Announcing an evening of fun and books: The 2017 Ohioana Awards!

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Join us for one of Ohioana’s most elegant evenings: the 76th Ohioana Awards on October 6.

We’ll gather in the Statehouse Atrium on Friday, October 6,  from 6:00 p.m. to 9:00 p.m. and honor our writers and Ohioana’s grand tradition of recognizing some deserving and creative people.

Tickets are $50 and available for purchase. The cost includes wine and hors d’oeuvres. The Awards Ceremony is always a good time for everyone, and we hope you’ll join us!

This year’s event includes winners in seven categories:

Marisa Silver, Little Nothing, Blue Rider Press.

Douglas Brinkley, Rightful Heritage: Franklin D. Roosevelt and the Land of America, Harper.

About Ohio or an Ohioan
J.D. Vance, Hillbilly Elegy: A Memoir of a Family and Culture in Crisis, Harper.

Juvenile Literature
C.F. Payne (illustrator) and Sue Macy (author), Miss Mary Reporting: The True Story of Sportswriter Mary Garber, Paula Wiseman Books.

Middle Grade/Young Adult Literature
Sally Derby, Jump Back Paul, Candlewick.

Teri Ellen Cross Davis, Haint: Poems, Gival Press.

Reader’s Choice
Tiffany McDaniel, The Summer That Melted Everything, St. Martin’s Press.




By kids, for kids, courtesy of reviewers at the Columbus School for Girls

For several years now, the Ohioana Quarterly has benefited from the help of a special group of reviewers: students at the Columbus School for Girls. The girls at CSG have provided their unique insights and kid-focused opinions to give us some much-appreciated reviews of all kinds of books. We also appreciate the work of their teachers, Charlotte Stiverson and Tracy Kessler, who help pair the books with the reviewers and provide direction. It’s a true win-win for all! Charlotte is also an author, and you can find her book, Nellie’s Walk, at as well as other stores where books are sold.

Houts, Michelle. Winterfrost. Candlewick (Somerville MA) 2014 HB $16.99

Winterfrost by Michelle Houts is a Danish fantasy book about a 12-year-old girl named Bettina and her baby sister Pia. It is an average Christmas on the Larsen family farm when they suddenly find out that their mormor (grandma) had hurt her hip and was in the hospital. Their dad is visiting their uncle and their mom needs to go to the hospital for their mormor so the kids are home alone for about a week. In all the commotion, they forget to put out the traditional rice pudding for their nisse (which are like elves or gnomes). Their nisse, Klarkke, gets upset and makes some mischief around the barn. That day when Bettina puts baby Pia outside to nap and get some fresh air something terrible happens. Klarkke takes baby Pia! He takes her to his Uncle Gammel’s house and leaves her at the bottom of the tree were his house is. While Klarkke is inside talking to his uncle, a wayward nisse comes along and takes Pia with him. Will Bettina be able to go on the adventure to get her baby sister before her parents get home? Read the book to find out.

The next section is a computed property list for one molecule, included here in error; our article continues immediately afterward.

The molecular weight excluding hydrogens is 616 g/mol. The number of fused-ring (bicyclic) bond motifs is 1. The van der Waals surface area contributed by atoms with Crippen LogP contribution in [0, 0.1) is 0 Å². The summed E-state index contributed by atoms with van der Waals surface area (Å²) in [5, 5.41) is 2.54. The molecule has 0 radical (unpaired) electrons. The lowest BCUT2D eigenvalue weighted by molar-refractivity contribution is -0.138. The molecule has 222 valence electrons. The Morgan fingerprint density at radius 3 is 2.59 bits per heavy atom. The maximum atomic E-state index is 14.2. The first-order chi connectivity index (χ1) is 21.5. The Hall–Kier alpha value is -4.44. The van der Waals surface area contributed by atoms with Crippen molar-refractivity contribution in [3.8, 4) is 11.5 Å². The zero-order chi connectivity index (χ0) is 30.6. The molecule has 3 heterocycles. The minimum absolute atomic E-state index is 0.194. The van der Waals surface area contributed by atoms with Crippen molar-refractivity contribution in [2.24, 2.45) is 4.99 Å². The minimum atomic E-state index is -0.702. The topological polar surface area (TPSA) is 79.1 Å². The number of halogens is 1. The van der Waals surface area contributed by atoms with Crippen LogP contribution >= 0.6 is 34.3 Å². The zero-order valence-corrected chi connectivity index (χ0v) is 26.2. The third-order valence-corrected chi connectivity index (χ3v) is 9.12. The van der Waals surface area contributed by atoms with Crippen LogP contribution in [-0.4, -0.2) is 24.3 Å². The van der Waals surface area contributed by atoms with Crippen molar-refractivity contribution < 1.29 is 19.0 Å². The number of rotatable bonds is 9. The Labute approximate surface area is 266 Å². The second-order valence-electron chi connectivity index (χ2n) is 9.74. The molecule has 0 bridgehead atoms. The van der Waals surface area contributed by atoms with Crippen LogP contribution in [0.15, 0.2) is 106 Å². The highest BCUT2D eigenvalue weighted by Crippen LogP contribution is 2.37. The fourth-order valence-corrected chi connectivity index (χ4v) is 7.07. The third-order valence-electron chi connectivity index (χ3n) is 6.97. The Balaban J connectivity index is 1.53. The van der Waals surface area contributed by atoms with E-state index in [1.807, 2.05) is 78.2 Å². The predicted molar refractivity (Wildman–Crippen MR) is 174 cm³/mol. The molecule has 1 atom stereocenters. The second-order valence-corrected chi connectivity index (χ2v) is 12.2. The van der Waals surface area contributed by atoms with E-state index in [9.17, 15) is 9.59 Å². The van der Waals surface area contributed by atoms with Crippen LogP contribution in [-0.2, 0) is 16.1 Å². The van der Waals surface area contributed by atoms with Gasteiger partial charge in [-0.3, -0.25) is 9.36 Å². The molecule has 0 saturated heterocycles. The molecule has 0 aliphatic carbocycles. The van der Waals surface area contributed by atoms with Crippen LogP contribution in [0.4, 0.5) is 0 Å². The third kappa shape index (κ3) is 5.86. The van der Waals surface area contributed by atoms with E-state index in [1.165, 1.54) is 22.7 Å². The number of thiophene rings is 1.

The book was interesting and well written. It could be very suspenseful at some points. Winterfrost has some tough vocabulary and Danish sayings like mormor (grandma), mor (mom), farfar(grandpa), far(dad), and Danish songs that can be hard to understand. I would recommend this book to kids fourthgrade and older. This was a really interesting book.

Reviewed by Katherine Niven, Mrs. Kessler’s class, Columbus School for Girls.


Kennedy, Anne Vittur. The Farmer’s Away! Baa! Neigh! Candlewick Press (Somerville MA) 2014 HB $15.99.

The Farmer’s Away is a book written by Anne Vittur Kennedy. The Farmer’s Away is a silly, fun book about animals who can’t wait until their farmer leaves so that they can do some things you normally wouldn’t see an animal do, such as water skiing an having a picnic. In this book, the animals put clothing on together and they laugh and giggle. However, when the farmer returns, all of the animals run back to their stalls and throw off their clothes so that the farmer will never know what kind of day they had.
I think that this book would be good for children ages 3-5 because the pictures are bright, and the words are easy to read, and you can really get what is going on. This book is good for kids who like farm animals, and I hope that sometime you will be able to sit down and enjoy the book!

Book review by Sammy Kleinman, in Ms. Kessler’s fourth grade class, at Columbus School for Girls.